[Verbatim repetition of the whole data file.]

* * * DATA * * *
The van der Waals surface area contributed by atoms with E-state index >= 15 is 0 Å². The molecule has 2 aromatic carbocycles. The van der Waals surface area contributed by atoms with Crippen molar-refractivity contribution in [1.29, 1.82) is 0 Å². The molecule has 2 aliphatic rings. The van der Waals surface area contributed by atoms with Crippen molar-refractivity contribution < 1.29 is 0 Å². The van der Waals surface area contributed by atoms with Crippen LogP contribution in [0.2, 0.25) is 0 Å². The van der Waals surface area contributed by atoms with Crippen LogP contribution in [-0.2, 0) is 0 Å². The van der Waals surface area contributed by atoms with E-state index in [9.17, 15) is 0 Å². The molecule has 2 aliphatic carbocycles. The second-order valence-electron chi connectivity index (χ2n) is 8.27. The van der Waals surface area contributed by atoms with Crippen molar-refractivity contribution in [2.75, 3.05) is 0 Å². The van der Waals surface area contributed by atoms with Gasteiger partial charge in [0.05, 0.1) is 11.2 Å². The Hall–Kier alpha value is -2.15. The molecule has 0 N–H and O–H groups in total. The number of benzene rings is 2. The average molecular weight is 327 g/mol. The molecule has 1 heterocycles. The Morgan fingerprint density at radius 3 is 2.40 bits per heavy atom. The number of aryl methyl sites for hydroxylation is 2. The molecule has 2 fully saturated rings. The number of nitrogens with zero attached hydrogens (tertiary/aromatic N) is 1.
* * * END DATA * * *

The van der Waals surface area contributed by atoms with E-state index >= 15 is 0 Å². The molecule has 2 aromatic carbocycles. The van der Waals surface area contributed by atoms with Crippen molar-refractivity contribution in [1.29, 1.82) is 0 Å². The molecule has 2 aliphatic rings. The van der Waals surface area contributed by atoms with Crippen molar-refractivity contribution < 1.29 is 0 Å². The van der Waals surface area contributed by atoms with Crippen LogP contribution in [0.2, 0.25) is 0 Å². The van der Waals surface area contributed by atoms with Crippen LogP contribution in [-0.2, 0) is 0 Å². The van der Waals surface area contributed by atoms with E-state index in [9.17, 15) is 0 Å². The molecule has 2 aliphatic carbocycles. The second-order valence-electron chi connectivity index (χ2n) is 8.27. The van der Waals surface area contributed by atoms with Crippen molar-refractivity contribution in [2.75, 3.05) is 0 Å². The van der Waals surface area contributed by atoms with Gasteiger partial charge in [0.05, 0.1) is 11.2 Å². The Hall–Kier alpha value is -2.15. The molecule has 0 N–H and O–H groups in total. The number of benzene rings is 2. The average molecular weight is 327 g/mol. The molecule has 1 heterocycles. The Morgan fingerprint density at radius 3 is 2.40 bits per heavy atom. The number of aryl methyl sites for hydroxylation is 2. The molecule has 2 fully saturated rings. The number of nitrogens with zero attached hydrogens (tertiary/aromatic N) is 1.